"A major obligation of leadership is to recognize changed circumstances and to respond imaginatively and realistically to those circumstances. All of us recognize that we live at a time of economic recession. That reality is reflected in the significant number of congregations in our diocese that have reduced their pledge to what we do together in the diocesan budget. As diocesan bishop, it is my responsibility to face those changed circumstances and to respond accordingly. The position I hold is a significant part of our budget. I have decided, therefore, to resign as Diocesan Bishop effective October 1, 2009. That means that my absence for the last quarter of this calendar year will provide a 25% reduction in the cost of the position of diocesan bishop and will bring some relief to the stress on our budget. My resignation will occur several months earlier than I had originally anticipated but I believe it is an appropriate and necessary response to the realities we face. I am exploring the possibility of ministry in some other form after I leave Virginia as I begin my transition towards retirement."The full address is here. Press release here:
Bishop Lee was installed as the 12th bishop of Virginia on May 27, 1985. He was ordained to the diaconate in June 1967 and to the priesthood in May 1968. From 1968‑1971, he served as the assistant minister at St. John's Church, Lafayette Square, Washington, D.C. In 1971, Bishop Lee became rector of the Chapel of the Cross, Chapel Hill, N.C., and continued as rector there until he was elected bishop of the Diocese of Virginia in 1984.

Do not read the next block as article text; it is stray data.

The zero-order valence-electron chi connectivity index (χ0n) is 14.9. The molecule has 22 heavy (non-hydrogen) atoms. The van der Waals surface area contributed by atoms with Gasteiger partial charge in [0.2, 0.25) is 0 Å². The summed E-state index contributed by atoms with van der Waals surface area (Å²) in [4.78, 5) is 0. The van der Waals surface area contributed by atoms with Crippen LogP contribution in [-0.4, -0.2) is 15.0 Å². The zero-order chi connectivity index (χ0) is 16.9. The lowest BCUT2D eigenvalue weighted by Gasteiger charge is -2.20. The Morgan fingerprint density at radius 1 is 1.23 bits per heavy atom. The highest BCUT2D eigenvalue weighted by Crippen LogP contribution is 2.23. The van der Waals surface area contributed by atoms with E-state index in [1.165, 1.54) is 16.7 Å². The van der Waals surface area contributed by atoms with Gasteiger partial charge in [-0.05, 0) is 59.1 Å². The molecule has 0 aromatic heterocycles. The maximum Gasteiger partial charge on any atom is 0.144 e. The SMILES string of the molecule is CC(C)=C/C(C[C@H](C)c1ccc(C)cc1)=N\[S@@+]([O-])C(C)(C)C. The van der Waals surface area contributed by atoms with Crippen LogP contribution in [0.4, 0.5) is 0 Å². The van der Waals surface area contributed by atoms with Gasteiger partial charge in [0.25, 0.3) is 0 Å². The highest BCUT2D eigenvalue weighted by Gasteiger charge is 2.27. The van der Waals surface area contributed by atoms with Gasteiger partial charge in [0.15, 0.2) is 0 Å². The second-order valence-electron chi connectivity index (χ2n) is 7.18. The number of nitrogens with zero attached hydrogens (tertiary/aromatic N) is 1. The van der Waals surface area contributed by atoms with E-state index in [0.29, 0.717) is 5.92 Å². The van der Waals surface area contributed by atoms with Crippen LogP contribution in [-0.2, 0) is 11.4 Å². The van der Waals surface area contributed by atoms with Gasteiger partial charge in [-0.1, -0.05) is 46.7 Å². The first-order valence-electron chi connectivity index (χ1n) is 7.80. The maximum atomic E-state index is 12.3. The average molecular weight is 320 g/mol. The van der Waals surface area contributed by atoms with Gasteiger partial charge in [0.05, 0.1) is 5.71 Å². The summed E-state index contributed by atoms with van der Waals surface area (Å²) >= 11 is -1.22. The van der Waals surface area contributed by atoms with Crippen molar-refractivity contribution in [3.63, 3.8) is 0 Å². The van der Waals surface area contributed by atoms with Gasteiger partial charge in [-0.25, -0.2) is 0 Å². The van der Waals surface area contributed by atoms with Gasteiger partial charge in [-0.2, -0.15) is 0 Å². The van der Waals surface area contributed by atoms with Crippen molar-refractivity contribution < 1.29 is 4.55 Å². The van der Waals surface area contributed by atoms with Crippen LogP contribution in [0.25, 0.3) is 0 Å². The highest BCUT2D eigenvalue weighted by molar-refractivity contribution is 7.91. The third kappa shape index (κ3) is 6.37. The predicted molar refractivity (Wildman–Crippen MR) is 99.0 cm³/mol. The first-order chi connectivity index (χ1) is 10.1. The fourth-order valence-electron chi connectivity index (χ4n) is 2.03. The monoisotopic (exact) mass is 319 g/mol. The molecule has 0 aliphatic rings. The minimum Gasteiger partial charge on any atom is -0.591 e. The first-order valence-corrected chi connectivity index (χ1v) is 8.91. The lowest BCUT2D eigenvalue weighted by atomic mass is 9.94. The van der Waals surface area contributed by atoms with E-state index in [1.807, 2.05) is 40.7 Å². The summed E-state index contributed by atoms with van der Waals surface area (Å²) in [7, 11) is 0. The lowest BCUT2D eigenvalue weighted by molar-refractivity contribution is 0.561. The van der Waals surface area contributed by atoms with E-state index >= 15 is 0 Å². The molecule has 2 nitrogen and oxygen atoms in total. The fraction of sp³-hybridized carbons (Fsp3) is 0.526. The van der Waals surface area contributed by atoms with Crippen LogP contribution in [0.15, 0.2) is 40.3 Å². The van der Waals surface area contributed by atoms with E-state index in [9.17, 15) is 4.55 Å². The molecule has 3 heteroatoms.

The Washington Post has now published an article here:
The Rt. Rev. Peter James Lee, who has been bishop of the Episcopal Diocese of Virginia for 24 years, announced today that he will step down Oct. 1 to make way for a successor who was named in 2007.
The diocese, which covers northern and eastern Virginia and includes 80,000 members, is one of the largest in the Episcopal Church, the U.S.-based branch of the global Anglican Communion.
Starting this fall the diocese will be overseen by the Rt. Rev. Shannon Johnston, 50, an Alabama native who has worked in dioceses in the South and is known for his work in prison, music and HIV/AIDS ministries.
Under the laws of the Episcopal Church, a bishop must retire either by age 72 or no more than three years after a successor is consecrated.
"I think the church is more focused beyond ourselves as Americans than when I first came," Lee said today at the diocese's annual council meeting, where he announced he would be stepping down.
Johnston will inherit one of the largest and costliest legal disputes in the history of the Episcopal Church, a land fight with a cluster of Virginia congregations whose members voted to leave the national church over what they see as its liberal distortions of Scripture -- and sought to keep their church properties, worth tens of millions of dollars. The breakaway conservative movement recently won a decision in district court, but the diocese and the national church are appealing.
Lee, 70, is widely respected, and initially it seemed his status as a moderate would allow him to keep his churches together. However, discussions stalled in late 2006 and conservatives blamed him for offering to negotiate and then filing a lawsuit later over the properties. At that point, however, the conservatives had already filed a separate action in court that many saw as provocative.
Today Lee said the churches' departure was "a major disappointment of my time in office," but he added that in hindsight he feels he could not have kept everyone together. "I think some of these churches were heading in that direction even 25 years ago."
Lee said he would like to return to working in a church, probably outside of Virginia, and expects to eventually retire to Chapel Hill, N.C.
Here's the Diocese's video of the announcement with authoritative voice-over by former Vice President of the Executive Board, Brother John Ogle.